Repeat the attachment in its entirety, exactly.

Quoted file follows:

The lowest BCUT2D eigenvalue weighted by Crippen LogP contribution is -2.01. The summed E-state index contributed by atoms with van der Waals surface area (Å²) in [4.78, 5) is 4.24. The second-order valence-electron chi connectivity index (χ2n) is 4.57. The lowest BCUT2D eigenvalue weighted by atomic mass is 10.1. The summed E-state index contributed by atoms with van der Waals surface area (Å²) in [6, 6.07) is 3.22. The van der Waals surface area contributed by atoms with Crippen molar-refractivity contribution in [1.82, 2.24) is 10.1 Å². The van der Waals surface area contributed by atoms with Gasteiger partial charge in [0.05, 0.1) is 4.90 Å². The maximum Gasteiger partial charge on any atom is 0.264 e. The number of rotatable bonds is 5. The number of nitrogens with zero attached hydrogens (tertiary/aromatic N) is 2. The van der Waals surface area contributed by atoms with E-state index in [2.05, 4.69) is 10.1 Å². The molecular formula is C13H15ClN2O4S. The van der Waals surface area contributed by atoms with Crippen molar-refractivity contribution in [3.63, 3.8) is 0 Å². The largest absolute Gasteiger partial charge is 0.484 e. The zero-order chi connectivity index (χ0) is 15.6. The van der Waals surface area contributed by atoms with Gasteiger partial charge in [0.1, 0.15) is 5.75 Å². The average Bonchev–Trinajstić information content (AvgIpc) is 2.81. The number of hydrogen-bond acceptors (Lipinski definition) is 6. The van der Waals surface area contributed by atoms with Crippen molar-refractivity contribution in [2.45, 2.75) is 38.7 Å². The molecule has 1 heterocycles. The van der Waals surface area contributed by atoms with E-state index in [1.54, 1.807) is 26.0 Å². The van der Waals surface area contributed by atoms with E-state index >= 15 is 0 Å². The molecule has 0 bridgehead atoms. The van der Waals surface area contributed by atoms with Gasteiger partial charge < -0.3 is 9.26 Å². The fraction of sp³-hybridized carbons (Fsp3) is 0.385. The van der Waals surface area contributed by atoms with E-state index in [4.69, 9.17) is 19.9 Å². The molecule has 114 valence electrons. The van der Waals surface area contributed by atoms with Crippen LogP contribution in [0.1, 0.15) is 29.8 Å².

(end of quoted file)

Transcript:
The lowest BCUT2D eigenvalue weighted by Crippen LogP contribution is -2.01. The summed E-state index contributed by atoms with van der Waals surface area (Å²) in [4.78, 5) is 4.24. The second-order valence-electron chi connectivity index (χ2n) is 4.57. The lowest BCUT2D eigenvalue weighted by atomic mass is 10.1. The summed E-state index contributed by atoms with van der Waals surface area (Å²) in [6, 6.07) is 3.22. The van der Waals surface area contributed by atoms with Crippen molar-refractivity contribution in [1.82, 2.24) is 10.1 Å². The van der Waals surface area contributed by atoms with Gasteiger partial charge in [0.05, 0.1) is 4.90 Å². The maximum Gasteiger partial charge on any atom is 0.264 e. The number of rotatable bonds is 5. The number of nitrogens with zero attached hydrogens (tertiary/aromatic N) is 2. The van der Waals surface area contributed by atoms with E-state index in [2.05, 4.69) is 10.1 Å². The molecular formula is C13H15ClN2O4S. The van der Waals surface area contributed by atoms with Crippen molar-refractivity contribution in [3.63, 3.8) is 0 Å². The largest absolute Gasteiger partial charge is 0.484 e. The zero-order chi connectivity index (χ0) is 15.6. The van der Waals surface area contributed by atoms with Gasteiger partial charge in [0.1, 0.15) is 5.75 Å². The average Bonchev–Trinajstić information content (AvgIpc) is 2.81. The number of hydrogen-bond acceptors (Lipinski definition) is 6. The van der Waals surface area contributed by atoms with Crippen molar-refractivity contribution in [2.45, 2.75) is 38.7 Å². The molecule has 1 heterocycles. The van der Waals surface area contributed by atoms with E-state index in [1.54, 1.807) is 26.0 Å². The van der Waals surface area contributed by atoms with E-state index >= 15 is 0 Å². The molecule has 0 bridgehead atoms. The van der Waals surface area contributed by atoms with Gasteiger partial charge < -0.3 is 9.26 Å². The fraction of sp³-hybridized carbons (Fsp3) is 0.385. The van der Waals surface area contributed by atoms with E-state index in [4.69, 9.17) is 19.9 Å². The molecule has 114 valence electrons. The van der Waals surface area contributed by atoms with Crippen LogP contribution in [0.1, 0.15) is 29.8 Å².